His basic assumption, which he maintained in the absence of any evidence, was that what was true for him – and by that I mean what he felt or even dreamed to be true – must also be true for everyone else. His only real test subject was himself. He liked using cocaine and so prescribed it to others, claiming tremendous results despite tragic outcomes. Various foundations of psychoanalysis (the Oedipal complex, castration anxiety) were outgrowths of his own mental morbidity, discovered through sheer introspection, which he then generalized “under the misapprehension that all men were similarly warped.” He then created a library of case fictions that projected his fears onto others, giving them a spurious validity.

That Freud made things up is the easy part. Why he made things up is where the story gets not complicated but ugly. Again there is a short answer: Freud wanted to be rich and famous. He couldn’t become rich and famous as a doctor because he wasn’t a good doctor. So instead he became a writer of popular entertainments. As he explained to a friend:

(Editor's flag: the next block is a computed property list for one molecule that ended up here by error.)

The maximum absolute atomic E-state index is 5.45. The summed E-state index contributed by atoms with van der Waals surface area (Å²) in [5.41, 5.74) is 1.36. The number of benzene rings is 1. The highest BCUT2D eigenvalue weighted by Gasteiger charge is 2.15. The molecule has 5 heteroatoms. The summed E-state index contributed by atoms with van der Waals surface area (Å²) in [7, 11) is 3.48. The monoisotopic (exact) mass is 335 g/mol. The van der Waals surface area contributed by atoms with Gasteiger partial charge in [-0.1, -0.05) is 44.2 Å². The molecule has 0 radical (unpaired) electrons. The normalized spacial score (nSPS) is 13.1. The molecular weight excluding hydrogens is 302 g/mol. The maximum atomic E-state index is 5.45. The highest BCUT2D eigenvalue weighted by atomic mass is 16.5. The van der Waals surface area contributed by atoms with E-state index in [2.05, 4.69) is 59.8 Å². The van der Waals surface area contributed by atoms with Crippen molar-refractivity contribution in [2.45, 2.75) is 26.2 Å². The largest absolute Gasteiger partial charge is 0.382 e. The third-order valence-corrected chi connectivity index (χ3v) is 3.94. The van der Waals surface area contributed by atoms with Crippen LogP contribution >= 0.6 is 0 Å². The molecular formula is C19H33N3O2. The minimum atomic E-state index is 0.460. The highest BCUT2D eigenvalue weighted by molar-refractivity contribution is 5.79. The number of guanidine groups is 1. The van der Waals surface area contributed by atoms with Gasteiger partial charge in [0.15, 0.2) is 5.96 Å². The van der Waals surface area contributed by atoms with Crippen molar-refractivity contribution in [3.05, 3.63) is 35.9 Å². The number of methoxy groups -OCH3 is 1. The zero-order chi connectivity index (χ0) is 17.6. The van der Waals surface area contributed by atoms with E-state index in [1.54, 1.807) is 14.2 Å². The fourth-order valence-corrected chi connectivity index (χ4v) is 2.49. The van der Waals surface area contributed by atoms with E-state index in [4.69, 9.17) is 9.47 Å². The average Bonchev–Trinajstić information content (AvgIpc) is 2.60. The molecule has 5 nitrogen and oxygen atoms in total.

I am actually not at all a man of science, not an observer, not an experimenter, not a thinker. I am by temperament nothing but a conquistador – an adventurer if you want it translated – with all the curiosity, daring, and tenacity characteristic of a man of this sort.

Crews calls this a damning and “definitive self-assessment,” but doesn’t draw attention to the cruelty of the historical conquistadors, or their overweening lust for gold. One wonders if this was an unconscious slip on Freud’s part.